Comparative Effectiveness Research
This direction of research is a component of Dr. Bonilha’s KL2 grant. The main impetus of improving the rater reliability of features from laryngeal endoscopy is to be able to use laryngeal endoscopy as a treatment outcome tool. A related necessity in this time of medical expenditure cutbacks is to provide evidence of the importance of the role of laryngeal endoscopy in the diagnosis and treatment of persons with voice disorders. Dr. Kit Simpson, a guru in CER, is Dr. Bonilha’s mentor in this area.
Cost and Service Utilization
In the current medical spending climate, it is imperative to provide evidence for the cost and use of services provided by SLPs and proof of the importance of diagnostic and treatment procedures.
- Factors that Influence the Use of Diagnostic Procedures in Voice and Swallowing Disorders
In this project, Dr. Bonilha and her collaborators are using hospital-level data to evaluate the frequency of diagnostic procedures common in voice and swallowing disorders and assessing differences in the utilization of these procedures with persons of varying age, race, rurality and comorbidities.
- One Year Cost of Dysphagia Post-Stroke
In this study, Dr. Bonilha and her collaborators are assessing the additional medical cost of dysphagia in the first year post-stroke. They found that the one-year cost for persons with dysphagia post-ischemic stroke was $10,676 higher than that for persons without dysphagia post-ischemic stroke when controlling for age, co-morbidities, race, and proportion of time alive.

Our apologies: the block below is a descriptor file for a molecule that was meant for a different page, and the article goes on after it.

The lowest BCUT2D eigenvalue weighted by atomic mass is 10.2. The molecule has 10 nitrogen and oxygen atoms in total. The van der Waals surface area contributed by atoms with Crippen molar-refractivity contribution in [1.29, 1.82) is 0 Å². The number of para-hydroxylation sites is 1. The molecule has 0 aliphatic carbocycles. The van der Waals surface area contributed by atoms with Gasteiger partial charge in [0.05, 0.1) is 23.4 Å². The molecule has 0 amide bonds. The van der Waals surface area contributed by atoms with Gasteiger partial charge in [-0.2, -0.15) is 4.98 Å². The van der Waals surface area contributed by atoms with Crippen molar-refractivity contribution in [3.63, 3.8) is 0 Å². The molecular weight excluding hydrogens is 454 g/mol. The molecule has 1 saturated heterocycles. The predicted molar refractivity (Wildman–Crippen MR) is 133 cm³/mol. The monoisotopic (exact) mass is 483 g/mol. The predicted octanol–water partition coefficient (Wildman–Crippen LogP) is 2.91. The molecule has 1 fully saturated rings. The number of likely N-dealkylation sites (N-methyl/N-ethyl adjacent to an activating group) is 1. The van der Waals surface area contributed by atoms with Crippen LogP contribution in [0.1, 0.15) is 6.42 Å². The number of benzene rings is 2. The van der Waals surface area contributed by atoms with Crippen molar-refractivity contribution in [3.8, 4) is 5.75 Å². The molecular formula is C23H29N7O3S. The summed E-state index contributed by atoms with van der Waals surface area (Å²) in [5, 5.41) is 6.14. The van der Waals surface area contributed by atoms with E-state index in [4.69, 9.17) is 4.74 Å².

They are continuing this line of research by investigating longer-term medical costs in dysphagia and the factors that influence this additional cost.
- Re-Evaluating the Incidence of Aspiration Pneumonia Post-Stroke
Aspiration pneumonia post-stroke is commonly reported to be the #1 cause of rehospitalization after a stroke. However, several stroke specialists in the field of neurology do not report the same incidence of post-stroke aspiration pneumonia. It is possible, with growing knowledge in the evaluation and early detection and management of swallowing disorders, that the incidence of aspiration pneumonia post-stroke is decreasing. It is also possible that there is a disconnect in the care of stroke patients between their hospital discharge and subsequent follow-ups from neurology and future hospitalizations for aspiration pneumonia. Dr. Bonilha is using hospital-level data from states across the US to re-assess the incidence of aspiration pneumonia post-stroke. She hopes that a study across states will help to clarify whether the incidence of aspiration pneumonia post-stroke is actually decreasing or whether there is a disconnect in patient care that obscures its frequency.